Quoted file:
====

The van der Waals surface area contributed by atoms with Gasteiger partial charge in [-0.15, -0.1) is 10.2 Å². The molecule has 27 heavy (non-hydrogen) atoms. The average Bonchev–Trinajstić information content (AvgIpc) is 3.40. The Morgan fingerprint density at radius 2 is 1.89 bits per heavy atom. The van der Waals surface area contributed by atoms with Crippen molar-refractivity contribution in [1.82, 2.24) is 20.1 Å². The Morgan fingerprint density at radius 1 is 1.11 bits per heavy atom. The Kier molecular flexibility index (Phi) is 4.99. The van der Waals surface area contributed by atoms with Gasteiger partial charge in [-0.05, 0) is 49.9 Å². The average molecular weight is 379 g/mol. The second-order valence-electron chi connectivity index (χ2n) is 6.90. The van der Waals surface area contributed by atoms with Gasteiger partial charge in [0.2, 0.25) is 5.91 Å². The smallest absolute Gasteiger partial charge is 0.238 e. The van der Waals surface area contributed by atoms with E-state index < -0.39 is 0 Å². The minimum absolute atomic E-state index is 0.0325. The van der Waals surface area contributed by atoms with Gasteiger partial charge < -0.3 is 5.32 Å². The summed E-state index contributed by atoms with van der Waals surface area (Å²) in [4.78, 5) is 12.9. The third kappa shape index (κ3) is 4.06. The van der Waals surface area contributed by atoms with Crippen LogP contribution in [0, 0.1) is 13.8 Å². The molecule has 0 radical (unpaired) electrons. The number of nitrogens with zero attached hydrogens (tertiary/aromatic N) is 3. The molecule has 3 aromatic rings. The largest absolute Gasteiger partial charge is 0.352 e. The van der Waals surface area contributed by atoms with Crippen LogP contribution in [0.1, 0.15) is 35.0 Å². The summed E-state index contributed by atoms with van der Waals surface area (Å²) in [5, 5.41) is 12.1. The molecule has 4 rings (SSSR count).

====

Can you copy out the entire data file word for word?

The van der Waals surface area contributed by atoms with Gasteiger partial charge in [-0.15, -0.1) is 10.2 Å². The molecule has 27 heavy (non-hydrogen) atoms. The average Bonchev–Trinajstić information content (AvgIpc) is 3.40. The Morgan fingerprint density at radius 2 is 1.89 bits per heavy atom. The van der Waals surface area contributed by atoms with Crippen molar-refractivity contribution in [1.82, 2.24) is 20.1 Å². The Morgan fingerprint density at radius 1 is 1.11 bits per heavy atom. The Kier molecular flexibility index (Phi) is 4.99. The van der Waals surface area contributed by atoms with Gasteiger partial charge in [-0.05, 0) is 49.9 Å². The average molecular weight is 379 g/mol. The second-order valence-electron chi connectivity index (χ2n) is 6.90. The van der Waals surface area contributed by atoms with Gasteiger partial charge in [0.2, 0.25) is 5.91 Å². The smallest absolute Gasteiger partial charge is 0.238 e. The van der Waals surface area contributed by atoms with E-state index < -0.39 is 0 Å². The minimum absolute atomic E-state index is 0.0325. The van der Waals surface area contributed by atoms with Gasteiger partial charge < -0.3 is 5.32 Å². The summed E-state index contributed by atoms with van der Waals surface area (Å²) in [4.78, 5) is 12.9. The third kappa shape index (κ3) is 4.06. The van der Waals surface area contributed by atoms with Crippen LogP contribution in [0, 0.1) is 13.8 Å². The molecule has 0 radical (unpaired) electrons. The number of nitrogens with zero attached hydrogens (tertiary/aromatic N) is 3. The molecule has 3 aromatic rings. The largest absolute Gasteiger partial charge is 0.352 e. The van der Waals surface area contributed by atoms with Crippen LogP contribution in [0.1, 0.15) is 35.0 Å². The summed E-state index contributed by atoms with van der Waals surface area (Å²) in [5, 5.41) is 12.1. The molecule has 4 rings (SSSR count).